1860, “furnish with sandbags,” from sandbag (n.). Meaning “pretend weakness,” 1970s perhaps is extended from poker-playing sense of “refrain from raising at the first opportunity in hopes of raising more steeply later” (1940), which perhaps is from sandbagger in the sense of “bully or ruffian who uses a sandbag as a weapon to knock his intended victim unconscious” (1882). Hence “to fell or stun with a blow from a sandbag” (1887). Related: Sandbagged; sandbagging.
– Online Etymology Dictionary
One of the most commonly heard complaints about the WCA Cyclocross Series is the proliferation of the Sandbagger. It’s frustrating. A couple years ago, I had a great race and barely missed a podium spot, losing a sprint for 3rd. Later, when looking at the results, I saw the winner was sandbagging. He had more than double his “Mandatory” upgrade points. That’s the closest I ever was to a podium, and I wasn’t there because someone was cheating.
This year’s WCA series is only in it’s 3rd race, and we already have racers past their mandatory upgrade points accepting podium presentations. The scale of this problem in the WCA series is disheartening. The Men’s Cat 4’s seem to have the biggest problem with cheaters. A quick look at last weekend’s racing results has a racer on the podium who passed his upgrade points the week prior. This coming Sunday’s race has a racer registered in the 4’s who has accumulated 36 upgrade points and 5 wins (15 points and 2 wins is supposed to be a “Mandatory” upgrade). There was a rider two years ago with 9 wins and 55 upgrade points still racing the 4’s. What the hell?
“So what?” you might ask. Well, when one of these people wins race after race like this, it keeps the riders underneath him from accumulating upgrade points and recognition. The upgrade points don’t trickle down to the racers below the sandbagger. What’s the point of racing if a cheater and a bully is going to keep you from ever moving up? Most of us want desperately to get better, move up, and race with faster and more skilled riders. When a sandbagger prevents you from doing this week after week, it gets discouraging to the ethical racers. The race promoters and series organizers work really hard to create great races and encourage large fields. I know a few people who don’t want to race anymore due to the rampant sandbagging in their category. It’s especially discouraging to the beginners. More people entering and participating in cross is awesome, and sandbaggers hurt our community.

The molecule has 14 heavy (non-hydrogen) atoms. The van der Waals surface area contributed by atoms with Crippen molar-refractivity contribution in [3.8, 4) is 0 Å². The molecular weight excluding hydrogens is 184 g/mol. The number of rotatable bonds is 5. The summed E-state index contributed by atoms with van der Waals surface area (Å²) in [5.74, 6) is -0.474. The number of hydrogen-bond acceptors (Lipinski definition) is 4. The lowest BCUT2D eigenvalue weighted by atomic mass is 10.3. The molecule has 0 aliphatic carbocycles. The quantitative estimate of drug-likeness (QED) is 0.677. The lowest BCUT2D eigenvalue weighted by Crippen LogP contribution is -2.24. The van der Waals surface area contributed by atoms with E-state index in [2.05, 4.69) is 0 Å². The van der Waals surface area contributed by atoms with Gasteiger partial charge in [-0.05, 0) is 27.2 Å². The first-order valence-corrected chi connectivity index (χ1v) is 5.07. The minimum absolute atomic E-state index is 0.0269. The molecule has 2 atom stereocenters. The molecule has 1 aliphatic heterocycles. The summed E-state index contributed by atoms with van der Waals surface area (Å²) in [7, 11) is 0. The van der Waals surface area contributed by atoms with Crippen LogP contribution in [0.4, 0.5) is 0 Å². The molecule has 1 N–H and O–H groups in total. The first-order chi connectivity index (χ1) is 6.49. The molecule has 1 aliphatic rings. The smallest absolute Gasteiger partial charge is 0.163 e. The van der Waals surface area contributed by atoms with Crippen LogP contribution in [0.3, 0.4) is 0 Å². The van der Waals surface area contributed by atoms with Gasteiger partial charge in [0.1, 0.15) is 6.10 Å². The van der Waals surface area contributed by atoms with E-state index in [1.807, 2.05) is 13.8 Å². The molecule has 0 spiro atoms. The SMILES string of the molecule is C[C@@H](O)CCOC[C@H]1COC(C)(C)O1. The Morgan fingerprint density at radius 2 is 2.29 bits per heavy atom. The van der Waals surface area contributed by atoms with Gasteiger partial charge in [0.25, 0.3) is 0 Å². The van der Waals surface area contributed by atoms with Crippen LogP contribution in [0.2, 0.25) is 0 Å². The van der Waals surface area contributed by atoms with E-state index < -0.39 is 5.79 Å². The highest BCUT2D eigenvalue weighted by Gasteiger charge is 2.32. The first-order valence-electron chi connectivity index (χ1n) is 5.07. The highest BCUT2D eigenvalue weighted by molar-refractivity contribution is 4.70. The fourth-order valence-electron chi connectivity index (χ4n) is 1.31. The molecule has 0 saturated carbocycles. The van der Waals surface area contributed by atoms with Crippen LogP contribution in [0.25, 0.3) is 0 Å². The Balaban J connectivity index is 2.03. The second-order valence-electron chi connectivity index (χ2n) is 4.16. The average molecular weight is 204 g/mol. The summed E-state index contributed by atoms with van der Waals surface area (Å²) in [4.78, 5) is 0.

What can we do?
1. Keep an eye on results, especially the podiums. There will never be a shortage of cheaters in our sport. If someone is breaking the rules, let them know. Sometimes it’s just ignorance and they’re just enjoying the newfound success on the racecourse. A polite reminder is all they might need.
2. If a racer is not upgrading and keeps registering in a lower category than he qualifies for: shame him. “SANDBAGGER!” shouted at the top of your lungs as they make an off-camber turn is pretty upsetting to the cheat. If a notorious sandbagger is accepting a Podium award, everything and anything you can insult them with is acceptable. You must weld this power carefully, nothing is worse than mistakenly or inappropriately making this allegation. Expect the cheater to get VERY upset when you point out his bad behavior.
3. Get your buddies involved. A group of hecklers is way more fun than doing it on your own. Also, probably safer (see #2).
4. Let the officials know. It’s their job to make upgrades when someone’s time is up in a particular category. When someone needs an upgrade and isn’t making it voluntarily, a nudge to the officials can help. However, don’t harass them about it, they do a great job and rage should be directed at the cheater, not the officials.
5. If 1-4 are not effective, then ignore the Sandbaggers. They’re usually egocentric jerks who cast a shadow over an otherwise awesome sport. Don’t get obsessed over their antics. You love cyclocross. Don’t let a few cheaters ruin that for you.
Nicholas Moroder is the everyday face of Belgainwerkx. He has been wrenching on bikes for 10 years and is a Certified Retul University fitter. He’s the kind of guy who can tell you what tire is best for your wet rides, or what brake pads will make your rims last the longest. He manages the service, product , fitting, and day-to-day operation of the shop.